While the DCEU movies are far from universally beloved, they have fans and those fans come from all walks of life. However, it's hard to look at the films as presented and not conclude that there's a target audience (or "demographic type") whose wants were most in mind when setting things up: 30-40 year old male comics readers, i.e. grown "fanboys" of the right age for the aforementioned "dark age" books like Dark Knight Returns to have been formative superhero experiences.
To be clear, Warners' main focus audience-wise is on teenage boys, because that's the main focus of almost every "big" movie while the teen boy demographic is still perceived to spend the most disposable income on entertainment (this is increasingly untrue, but that's another column). But make no mistake, this studio in particular knows that what some might call the "Kevin Smith" demographic are the fans who can be counted on to pack theaters sight unseen opening weekend, go back for seconds if they even only kind of liked it, buy multiple Ultimate Editions on DVD and spend frankly obscene amounts of money on collectible merchandise.
But while that kind of focus will always win you a certain amount of praise from the Jeff Albertson set (Google it) - whom Warner Bros lives in fear of, blaming them for driving down the hype for Batman & Robin and scuttling J.J. Abrams and McG's Superman: Flyby - it's can also alienate the wider audiences that other superhero franchises have mined for both box office success and long-term pop-culture edification: Say what you will about the original X-Men movies, they seemed to come along right when a generation of LGBTQ youth needed them; while a side-by-side comparison of Ben Affleck's Bat Cave workout routine (does he only have that one tire?) and almost any shot of Chris's Evans, Hemsworth or Pratt pouting-while-flexing in the Marvel features is practically a visual essay in sexualization of the male body aimed at (heterosexual) men versus a "female gaze" approach.
Granted, there's nothing "wrong" with only selling to one audience. But when doing so seems tied so directly to why your movies aren't fully connecting (and why your box office has a "ceiling"), isn't it worth at least trying something different?
Sure, every studio in the superhero-era would prefer to be in Marvel's shoes: A bullet-proof brand name that consistently draws positive reviews and so beloved (and, importantly, trusted) by audiences that even the barest semblance of attention being paid to any audience community is met with rapturous fervor (check out social media's reactions to just the "idea" of Black Panther and Captain Marvel.) But not everyone can, and there's at least one modern blockbuster franchise whose success model suggests that Warner Bros doesn't need to change anything - depending on how you define "success."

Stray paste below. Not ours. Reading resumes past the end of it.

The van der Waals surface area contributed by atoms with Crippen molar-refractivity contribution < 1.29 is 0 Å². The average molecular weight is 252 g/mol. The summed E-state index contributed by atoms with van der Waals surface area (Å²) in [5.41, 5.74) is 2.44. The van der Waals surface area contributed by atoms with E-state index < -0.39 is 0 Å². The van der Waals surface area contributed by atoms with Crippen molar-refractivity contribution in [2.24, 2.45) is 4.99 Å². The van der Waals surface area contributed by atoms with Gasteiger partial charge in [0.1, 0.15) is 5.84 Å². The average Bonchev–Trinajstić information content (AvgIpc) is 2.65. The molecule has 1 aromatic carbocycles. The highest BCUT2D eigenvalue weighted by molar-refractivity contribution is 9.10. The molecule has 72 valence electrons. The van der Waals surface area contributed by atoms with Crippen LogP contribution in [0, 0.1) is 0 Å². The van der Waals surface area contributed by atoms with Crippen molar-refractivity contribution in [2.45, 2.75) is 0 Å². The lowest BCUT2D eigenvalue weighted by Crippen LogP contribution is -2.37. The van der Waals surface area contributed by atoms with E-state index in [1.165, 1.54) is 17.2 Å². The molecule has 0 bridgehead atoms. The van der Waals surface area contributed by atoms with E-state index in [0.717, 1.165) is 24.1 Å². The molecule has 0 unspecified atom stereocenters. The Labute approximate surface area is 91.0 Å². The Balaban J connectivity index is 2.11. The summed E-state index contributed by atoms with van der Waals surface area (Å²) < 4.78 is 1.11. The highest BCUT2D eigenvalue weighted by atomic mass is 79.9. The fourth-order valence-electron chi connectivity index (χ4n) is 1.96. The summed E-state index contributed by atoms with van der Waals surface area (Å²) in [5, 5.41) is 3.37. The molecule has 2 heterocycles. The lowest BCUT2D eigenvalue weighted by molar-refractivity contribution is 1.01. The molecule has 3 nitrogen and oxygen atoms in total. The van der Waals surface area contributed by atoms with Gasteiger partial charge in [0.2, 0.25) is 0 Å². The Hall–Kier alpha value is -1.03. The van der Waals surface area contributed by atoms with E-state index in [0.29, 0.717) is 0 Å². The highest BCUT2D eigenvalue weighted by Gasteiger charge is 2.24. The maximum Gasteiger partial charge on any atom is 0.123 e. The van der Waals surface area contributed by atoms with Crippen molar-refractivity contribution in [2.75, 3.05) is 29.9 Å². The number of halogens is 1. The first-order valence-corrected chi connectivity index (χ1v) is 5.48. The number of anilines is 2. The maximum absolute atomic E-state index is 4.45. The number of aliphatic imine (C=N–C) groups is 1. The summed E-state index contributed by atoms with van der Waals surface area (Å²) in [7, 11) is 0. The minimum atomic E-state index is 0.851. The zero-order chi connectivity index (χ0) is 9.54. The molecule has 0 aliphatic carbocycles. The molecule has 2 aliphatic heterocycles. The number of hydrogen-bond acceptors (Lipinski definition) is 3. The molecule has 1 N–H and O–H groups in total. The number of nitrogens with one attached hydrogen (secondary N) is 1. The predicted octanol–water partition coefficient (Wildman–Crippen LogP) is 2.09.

Paramount's live-action Transformers films are widely perceived to be the most critically-maligned blockbuster franchise of the modern age. Critics treat each new installment like a birthday pinata, departing actors disown them (or call the director Hitler), their director doesn't even seem to enjoy them half the time, they're every would-be comedian's ultimate go-to punchline for bad 21st century filmmaking - and even the most devout Transformers fans tend to derride them in favor of the various cartoon, comic and toy incarnations of the property.
Yet each release has been not just a "hit" but a global juggernaut, with two of the four (soon to be five) installments crossing the $1 billion mark and the others not far behind. It's a series of films that almost no one seems to "like" (at least not without a Cybertronian ton of ironic detachment) but almost everyone still seems to keep buying tickets to see them. And while moves like attempting to rework Suicide Squad into another Guardians of the Galaxy mid-production suggest that at least someone in charge of the DCEU cares about matching Marvel's cultural cache, Transformers provides a compelling (financial) argument that endless bad reviews and (potentially) decades of fan disappointment is a worthwhile price to still earn millions in ticket sales (even Dawn of Justice was only a "failure" in not hitting Marvel's increasingly-regular billion mark) and who knows how much in merchandising.
That's about the worst case scenario for DC fans - and to be fair, Transformers might not be the best comparison since, unlike the DC vs Marvel situation, there's no rival studio putting out a higher caliber of transforming robot movies.
What is clear at this point is that the DC Extended Universe is far from being "universally beloved." Something has to change in that respect or it could be Warner Bros and its plans for a DCEU that continues thriving until 2020 (or, for that matter, by the time Justice League arrives next year) that will begin to look imperiled.
With Suicide Squad now (as of this writing) on track for similar "big open, quick drop-off" performance to Batman V Superman, the future of the franchise and its studio now rests on Wonder Woman: A movie led by a character who has never had her own solo film, starring an actor who has never headlined a film - and a director (one whose last attempt to make a superhero film didn't pan out) who has a stronger critical reputation than either Zack Snyder or David Ayer, but is a smaller name by comparison. Will Wonder Woman be the DCEU's "savior"? That's anyone's guess at the moment, but with movies such as a James Wan-directed Aquaman and a Rick Famuyiwa-helmed The Flash waiting in the wings, one can only hope that it is.
Suicide Squad is in theaters now. Wonder Woman opens on June 2, 2017; Justice League on November 17, 2017; Aquaman on July 27, 2018; an untitled DC Film on October 5, 2018; Shazam on April 5, 2019; Justice League 2 on June 14, 2019; an untitled DC film on November 1, 2019; Cyborg on April 3, 2020; and Green Lantern Corps on July 24, 2020. The Flash, the Batman solo movie and Man of Steel 2 are currently without release dates.